About The Issue
As the economies of the region develop other aspects of life in Asia, such as animal welfare, remain stubbornly rooted in the past
Often through lack of education, animals are overworked, ignored, starved or destroyed through sheer indifference or misguided attempts to control populations
What is being done?
Some incredible people have given up their livelihoods and moved to Asia to help – and they are making a real difference!
These local charities create rescue centres where stray or injured animals can be re-homed or cared for by the centre by workers and volunteers.
Education programmes are run to teach local communities how to interact and care for animals.
Sterilisation programmes control populations (and dissuade villagers from mass cullings which are tragically commonplace)
Is it working?
The wonderful news is that these incredible people are making a real difference.
Take Janie in Palolem, India who founded ARC (Animal Rescue Centre). She, and her team of amazing volunteers, have been responsible for saving the lives of thousands of animals and has eradicated rabies from the whole Canacona region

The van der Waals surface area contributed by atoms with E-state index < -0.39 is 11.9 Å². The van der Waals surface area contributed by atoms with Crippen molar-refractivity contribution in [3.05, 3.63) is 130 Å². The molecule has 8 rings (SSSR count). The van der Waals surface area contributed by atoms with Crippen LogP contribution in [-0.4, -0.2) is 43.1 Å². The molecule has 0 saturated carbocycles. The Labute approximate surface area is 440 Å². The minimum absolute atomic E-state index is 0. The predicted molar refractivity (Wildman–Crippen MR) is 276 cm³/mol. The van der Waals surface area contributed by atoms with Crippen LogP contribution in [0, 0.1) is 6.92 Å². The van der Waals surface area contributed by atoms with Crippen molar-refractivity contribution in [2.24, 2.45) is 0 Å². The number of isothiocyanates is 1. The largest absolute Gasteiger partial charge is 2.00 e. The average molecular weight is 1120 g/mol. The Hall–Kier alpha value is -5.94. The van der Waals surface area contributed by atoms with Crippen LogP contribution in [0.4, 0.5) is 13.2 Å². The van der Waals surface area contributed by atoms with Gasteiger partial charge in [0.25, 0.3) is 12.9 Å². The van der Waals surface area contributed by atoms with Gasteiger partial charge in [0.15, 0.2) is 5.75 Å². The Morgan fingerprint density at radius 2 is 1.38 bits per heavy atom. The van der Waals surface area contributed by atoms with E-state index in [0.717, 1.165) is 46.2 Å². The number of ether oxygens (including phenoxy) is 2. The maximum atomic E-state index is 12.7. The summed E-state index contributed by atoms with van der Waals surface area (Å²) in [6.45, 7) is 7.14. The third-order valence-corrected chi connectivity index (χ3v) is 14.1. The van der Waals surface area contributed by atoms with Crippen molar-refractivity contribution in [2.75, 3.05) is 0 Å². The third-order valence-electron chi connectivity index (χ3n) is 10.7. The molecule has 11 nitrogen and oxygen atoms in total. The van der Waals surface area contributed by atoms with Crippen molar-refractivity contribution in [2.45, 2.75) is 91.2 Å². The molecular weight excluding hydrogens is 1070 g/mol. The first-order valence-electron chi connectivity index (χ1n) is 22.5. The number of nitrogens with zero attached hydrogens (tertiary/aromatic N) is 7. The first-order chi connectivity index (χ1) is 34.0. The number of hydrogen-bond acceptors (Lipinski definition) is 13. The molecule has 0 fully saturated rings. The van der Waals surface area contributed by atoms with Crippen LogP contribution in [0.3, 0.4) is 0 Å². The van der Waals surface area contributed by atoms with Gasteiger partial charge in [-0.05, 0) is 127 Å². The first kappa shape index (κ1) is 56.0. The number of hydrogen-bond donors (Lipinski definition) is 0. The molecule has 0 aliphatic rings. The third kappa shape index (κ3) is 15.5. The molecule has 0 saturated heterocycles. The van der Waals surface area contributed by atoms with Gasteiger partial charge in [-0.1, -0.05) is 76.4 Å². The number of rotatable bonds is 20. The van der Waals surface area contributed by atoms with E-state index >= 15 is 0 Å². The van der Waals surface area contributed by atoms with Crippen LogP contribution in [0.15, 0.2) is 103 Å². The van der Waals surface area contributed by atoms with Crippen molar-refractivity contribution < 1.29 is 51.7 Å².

Or Marina at the Dog Care Clinic in Talpe, Sri Lanke. The work this team do is staggering and the difference they have made to the behaviour of villagers and their treatment of local animals is proof that a real difference can be made
What can we do to help?
Most of these charities are chronically underfunded. Medical equipment, food, supplies, vetinary costs, facilities and transport are prohibitively expensive
Challenges such as government bureaucracy and local apathy make the task undertaken by these inspiring people so challenging
At Acolyte we want to raise awareness of the efforts and sacrafices made by these amazing people
As well as our monthly contributions, in 2013, we went one step further…
Orphaned as a young pup, Scamp in a desperate condition when she was found by our Managing Director, Alastair while on a business trip to Colombo.
She had been attacked the previous night and had lost part of her back leg, half an ear and was covered in bite marks. She was also starving and suffering from mange.
Happily, with the help of the wonderful people in the dog-care clinic in Talpe, Scamp was nursed back to health and was brought back to the UK to act as Acolyte’s in-office mascot.
She is a common sight commuting back and forth to our London Bridge offices on her three little legs and is a remarkable member of the Acolyte team!
If you are interested in finding out more about the tremendous work that these charities do, please feel free to follow one of the links below
Share in our Success
Street pup we rescued from Sri Lanka